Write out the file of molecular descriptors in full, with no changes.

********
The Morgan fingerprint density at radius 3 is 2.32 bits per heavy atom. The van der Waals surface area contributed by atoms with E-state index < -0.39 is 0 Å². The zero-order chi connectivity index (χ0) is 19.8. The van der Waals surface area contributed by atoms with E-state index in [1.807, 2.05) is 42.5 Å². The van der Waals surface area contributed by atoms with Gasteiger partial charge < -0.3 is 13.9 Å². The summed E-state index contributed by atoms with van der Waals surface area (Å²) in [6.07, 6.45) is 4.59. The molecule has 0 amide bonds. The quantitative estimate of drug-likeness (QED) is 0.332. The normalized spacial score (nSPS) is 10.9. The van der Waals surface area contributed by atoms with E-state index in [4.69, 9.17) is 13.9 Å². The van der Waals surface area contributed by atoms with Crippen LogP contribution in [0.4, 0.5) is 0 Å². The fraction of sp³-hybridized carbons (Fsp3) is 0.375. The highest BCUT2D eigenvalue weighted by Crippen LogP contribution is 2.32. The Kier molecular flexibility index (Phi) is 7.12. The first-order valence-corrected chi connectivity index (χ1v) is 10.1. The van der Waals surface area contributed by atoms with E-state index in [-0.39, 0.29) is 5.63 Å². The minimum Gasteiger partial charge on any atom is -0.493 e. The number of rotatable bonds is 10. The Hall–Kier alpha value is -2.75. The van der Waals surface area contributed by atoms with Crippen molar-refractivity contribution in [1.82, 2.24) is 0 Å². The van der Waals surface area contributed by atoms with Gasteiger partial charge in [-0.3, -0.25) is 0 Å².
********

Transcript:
The Morgan fingerprint density at radius 3 is 2.32 bits per heavy atom. The van der Waals surface area contributed by atoms with E-state index < -0.39 is 0 Å². The zero-order chi connectivity index (χ0) is 19.8. The van der Waals surface area contributed by atoms with E-state index in [1.807, 2.05) is 42.5 Å². The van der Waals surface area contributed by atoms with Gasteiger partial charge < -0.3 is 13.9 Å². The summed E-state index contributed by atoms with van der Waals surface area (Å²) in [6.07, 6.45) is 4.59. The molecule has 0 amide bonds. The quantitative estimate of drug-likeness (QED) is 0.332. The normalized spacial score (nSPS) is 10.9. The van der Waals surface area contributed by atoms with E-state index in [4.69, 9.17) is 13.9 Å². The van der Waals surface area contributed by atoms with Crippen LogP contribution in [0.4, 0.5) is 0 Å². The fraction of sp³-hybridized carbons (Fsp3) is 0.375. The highest BCUT2D eigenvalue weighted by Crippen LogP contribution is 2.32. The Kier molecular flexibility index (Phi) is 7.12. The first-order valence-corrected chi connectivity index (χ1v) is 10.1. The van der Waals surface area contributed by atoms with E-state index in [-0.39, 0.29) is 5.63 Å². The minimum Gasteiger partial charge on any atom is -0.493 e. The number of rotatable bonds is 10. The Hall–Kier alpha value is -2.75. The van der Waals surface area contributed by atoms with Crippen molar-refractivity contribution in [1.82, 2.24) is 0 Å². The van der Waals surface area contributed by atoms with Gasteiger partial charge in [-0.3, -0.25) is 0 Å².